Department of Labor

Administrative Review Board 200 Constitution Avenue, N.W. Washington, D.C. 20210

In the Matter of: Disputes concerning the payment of prevailing wage rates and proper classification by: PEABODY CONSTRUCTION COMPANY, General Contractor, and HOVESP TAKESSIAN d/b/a/ JOSEPH’S PAINTING and d/b/a SEVAN CONTRACTING, INC., Subcontractor, and Proposed debarment for labor standards violation by: HOVESP TAKESSIAN d/b/a JOSEPH’S PAINTING and d/b/a SEVAN CONTRACTING, INC., With respect to laborers and mechanics employed by the contractor under Fall River Housing Authority/HUD Contract No. MA-6-2 for Modernization of the Harbor Terrace Apartments in Fall River, MA BEFORE:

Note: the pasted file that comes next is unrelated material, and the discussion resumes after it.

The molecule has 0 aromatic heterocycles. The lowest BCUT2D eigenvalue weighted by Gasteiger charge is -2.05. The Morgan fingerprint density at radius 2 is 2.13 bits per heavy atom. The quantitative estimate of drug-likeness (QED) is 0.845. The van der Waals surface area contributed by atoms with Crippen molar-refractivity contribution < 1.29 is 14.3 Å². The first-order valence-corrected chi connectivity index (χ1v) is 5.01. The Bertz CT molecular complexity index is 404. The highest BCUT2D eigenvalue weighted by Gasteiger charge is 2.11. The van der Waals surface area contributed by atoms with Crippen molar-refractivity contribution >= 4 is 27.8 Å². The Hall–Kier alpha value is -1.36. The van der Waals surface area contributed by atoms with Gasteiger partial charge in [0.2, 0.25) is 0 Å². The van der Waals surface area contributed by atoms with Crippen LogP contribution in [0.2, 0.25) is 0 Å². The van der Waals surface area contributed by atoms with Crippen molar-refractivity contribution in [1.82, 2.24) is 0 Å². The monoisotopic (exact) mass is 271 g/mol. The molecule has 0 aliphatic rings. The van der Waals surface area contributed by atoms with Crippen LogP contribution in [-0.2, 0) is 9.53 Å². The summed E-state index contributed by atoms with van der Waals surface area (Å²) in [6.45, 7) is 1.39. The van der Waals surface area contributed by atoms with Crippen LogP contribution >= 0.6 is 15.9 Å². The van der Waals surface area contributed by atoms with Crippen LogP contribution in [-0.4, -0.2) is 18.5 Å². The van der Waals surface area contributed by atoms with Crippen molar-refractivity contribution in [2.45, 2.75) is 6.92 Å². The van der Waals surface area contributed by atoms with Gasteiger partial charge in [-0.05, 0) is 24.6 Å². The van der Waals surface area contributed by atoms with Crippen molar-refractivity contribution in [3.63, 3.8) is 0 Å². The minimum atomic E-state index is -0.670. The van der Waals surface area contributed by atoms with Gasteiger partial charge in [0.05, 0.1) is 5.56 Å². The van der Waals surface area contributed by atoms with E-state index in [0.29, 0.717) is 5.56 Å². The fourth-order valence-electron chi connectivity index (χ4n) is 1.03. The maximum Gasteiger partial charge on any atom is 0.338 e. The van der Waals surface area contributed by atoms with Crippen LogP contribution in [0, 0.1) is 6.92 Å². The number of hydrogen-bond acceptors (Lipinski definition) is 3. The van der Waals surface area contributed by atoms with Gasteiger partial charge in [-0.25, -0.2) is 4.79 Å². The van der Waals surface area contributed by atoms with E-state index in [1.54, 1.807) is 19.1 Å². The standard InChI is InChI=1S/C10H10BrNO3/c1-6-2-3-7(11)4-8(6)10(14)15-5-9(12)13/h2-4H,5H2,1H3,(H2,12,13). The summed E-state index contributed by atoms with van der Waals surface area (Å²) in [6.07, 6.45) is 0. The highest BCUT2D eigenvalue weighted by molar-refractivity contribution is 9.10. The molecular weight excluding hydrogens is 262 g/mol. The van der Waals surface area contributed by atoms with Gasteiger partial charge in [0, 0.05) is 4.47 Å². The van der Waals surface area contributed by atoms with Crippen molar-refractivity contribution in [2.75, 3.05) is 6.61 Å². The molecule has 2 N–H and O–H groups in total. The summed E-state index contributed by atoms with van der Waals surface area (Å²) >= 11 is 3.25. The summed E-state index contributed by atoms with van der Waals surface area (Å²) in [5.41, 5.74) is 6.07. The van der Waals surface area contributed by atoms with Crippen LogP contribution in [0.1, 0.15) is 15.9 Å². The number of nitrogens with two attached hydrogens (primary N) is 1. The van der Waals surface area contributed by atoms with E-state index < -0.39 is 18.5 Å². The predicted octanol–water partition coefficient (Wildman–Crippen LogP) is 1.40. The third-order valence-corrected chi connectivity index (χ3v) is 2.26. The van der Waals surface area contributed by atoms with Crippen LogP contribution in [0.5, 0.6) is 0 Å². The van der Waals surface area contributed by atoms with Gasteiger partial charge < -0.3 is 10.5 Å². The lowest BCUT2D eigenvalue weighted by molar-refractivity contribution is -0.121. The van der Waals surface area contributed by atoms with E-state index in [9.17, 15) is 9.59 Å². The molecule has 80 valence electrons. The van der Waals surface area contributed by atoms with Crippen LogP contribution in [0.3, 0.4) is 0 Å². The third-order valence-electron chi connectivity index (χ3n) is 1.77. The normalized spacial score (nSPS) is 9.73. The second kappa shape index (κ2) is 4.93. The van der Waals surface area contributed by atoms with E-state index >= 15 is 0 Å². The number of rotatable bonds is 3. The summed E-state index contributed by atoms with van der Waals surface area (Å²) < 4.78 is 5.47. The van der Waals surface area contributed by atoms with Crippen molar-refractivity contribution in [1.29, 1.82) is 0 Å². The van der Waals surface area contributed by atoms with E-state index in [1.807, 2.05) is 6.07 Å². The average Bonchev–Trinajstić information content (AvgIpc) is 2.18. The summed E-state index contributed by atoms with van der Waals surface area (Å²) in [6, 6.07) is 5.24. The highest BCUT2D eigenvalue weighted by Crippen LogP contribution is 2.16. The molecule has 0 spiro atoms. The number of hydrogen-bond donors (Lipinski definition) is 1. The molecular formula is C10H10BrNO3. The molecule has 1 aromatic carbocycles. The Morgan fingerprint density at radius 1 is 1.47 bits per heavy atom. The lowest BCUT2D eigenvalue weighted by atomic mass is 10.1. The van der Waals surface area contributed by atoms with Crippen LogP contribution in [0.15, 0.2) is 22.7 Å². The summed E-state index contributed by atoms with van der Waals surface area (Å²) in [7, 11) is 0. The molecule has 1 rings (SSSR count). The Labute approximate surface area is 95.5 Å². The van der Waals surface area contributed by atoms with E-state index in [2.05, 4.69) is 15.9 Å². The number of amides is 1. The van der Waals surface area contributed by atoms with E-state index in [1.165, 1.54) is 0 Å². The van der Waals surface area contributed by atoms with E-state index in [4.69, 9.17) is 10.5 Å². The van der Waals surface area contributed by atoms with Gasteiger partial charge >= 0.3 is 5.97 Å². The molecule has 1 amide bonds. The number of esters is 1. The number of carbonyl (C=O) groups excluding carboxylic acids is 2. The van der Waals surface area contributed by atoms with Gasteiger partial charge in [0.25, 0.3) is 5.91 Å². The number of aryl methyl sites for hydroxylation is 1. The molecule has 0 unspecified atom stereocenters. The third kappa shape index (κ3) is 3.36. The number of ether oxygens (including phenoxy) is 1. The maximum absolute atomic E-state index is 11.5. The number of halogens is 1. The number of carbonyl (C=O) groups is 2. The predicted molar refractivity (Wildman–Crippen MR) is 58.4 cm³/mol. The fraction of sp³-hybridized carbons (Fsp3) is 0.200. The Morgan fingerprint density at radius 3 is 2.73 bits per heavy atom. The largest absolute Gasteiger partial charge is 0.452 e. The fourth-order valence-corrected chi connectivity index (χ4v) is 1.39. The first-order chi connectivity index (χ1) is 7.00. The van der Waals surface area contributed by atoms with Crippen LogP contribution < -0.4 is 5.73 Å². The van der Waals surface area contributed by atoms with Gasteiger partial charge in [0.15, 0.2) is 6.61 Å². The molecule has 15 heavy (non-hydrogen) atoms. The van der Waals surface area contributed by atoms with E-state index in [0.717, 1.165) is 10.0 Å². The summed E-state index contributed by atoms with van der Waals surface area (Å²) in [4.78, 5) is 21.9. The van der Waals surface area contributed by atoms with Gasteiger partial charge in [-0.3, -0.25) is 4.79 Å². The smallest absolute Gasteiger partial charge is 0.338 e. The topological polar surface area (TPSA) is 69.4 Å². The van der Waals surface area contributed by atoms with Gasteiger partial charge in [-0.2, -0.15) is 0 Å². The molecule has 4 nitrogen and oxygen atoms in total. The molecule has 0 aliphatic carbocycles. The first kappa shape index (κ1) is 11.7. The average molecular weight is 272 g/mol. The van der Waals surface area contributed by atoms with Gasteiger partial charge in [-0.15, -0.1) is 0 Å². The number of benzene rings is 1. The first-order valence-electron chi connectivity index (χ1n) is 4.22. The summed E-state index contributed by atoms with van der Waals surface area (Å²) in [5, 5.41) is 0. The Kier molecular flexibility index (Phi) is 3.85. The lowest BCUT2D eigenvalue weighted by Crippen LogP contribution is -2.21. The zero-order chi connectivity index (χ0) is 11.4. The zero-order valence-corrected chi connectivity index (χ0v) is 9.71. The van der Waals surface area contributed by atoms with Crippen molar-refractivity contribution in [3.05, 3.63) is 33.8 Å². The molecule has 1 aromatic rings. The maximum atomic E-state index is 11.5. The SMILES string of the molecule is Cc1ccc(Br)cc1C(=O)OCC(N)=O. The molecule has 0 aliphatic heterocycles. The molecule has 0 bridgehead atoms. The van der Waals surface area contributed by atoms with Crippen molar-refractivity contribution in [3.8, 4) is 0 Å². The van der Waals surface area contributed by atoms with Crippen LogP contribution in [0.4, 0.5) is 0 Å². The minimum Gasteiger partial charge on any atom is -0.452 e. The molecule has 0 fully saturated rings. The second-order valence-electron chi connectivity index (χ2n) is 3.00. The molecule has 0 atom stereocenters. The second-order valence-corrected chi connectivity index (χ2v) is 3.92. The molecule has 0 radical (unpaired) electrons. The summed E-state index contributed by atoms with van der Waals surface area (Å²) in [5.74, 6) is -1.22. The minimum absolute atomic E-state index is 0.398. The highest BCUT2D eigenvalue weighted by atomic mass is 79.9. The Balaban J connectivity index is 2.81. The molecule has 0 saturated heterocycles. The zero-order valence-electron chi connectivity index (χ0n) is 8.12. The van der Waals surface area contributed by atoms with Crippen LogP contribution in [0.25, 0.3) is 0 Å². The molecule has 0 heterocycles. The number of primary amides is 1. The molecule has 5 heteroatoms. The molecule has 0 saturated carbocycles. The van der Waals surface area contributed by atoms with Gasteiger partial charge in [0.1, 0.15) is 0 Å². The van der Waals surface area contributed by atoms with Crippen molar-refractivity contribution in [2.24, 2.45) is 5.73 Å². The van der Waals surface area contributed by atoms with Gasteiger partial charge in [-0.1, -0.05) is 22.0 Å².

Appearances: For the Acting Administrator, Wage and Hour Division Carol Arnold, Esq., Paul L. Frieden, Esq., Steven Mandel, Esq., Howard M. Radzely, Solicitor of Labor, U.S. Department of Labor, Washington, D.C. For the Petitioner: David J. Hopwood, Esq., Pocasset, Massachusetts

ARB CASE NO. 04-070 ALJ CASE NO. 94-DBA-45 DATE: August 31, 2005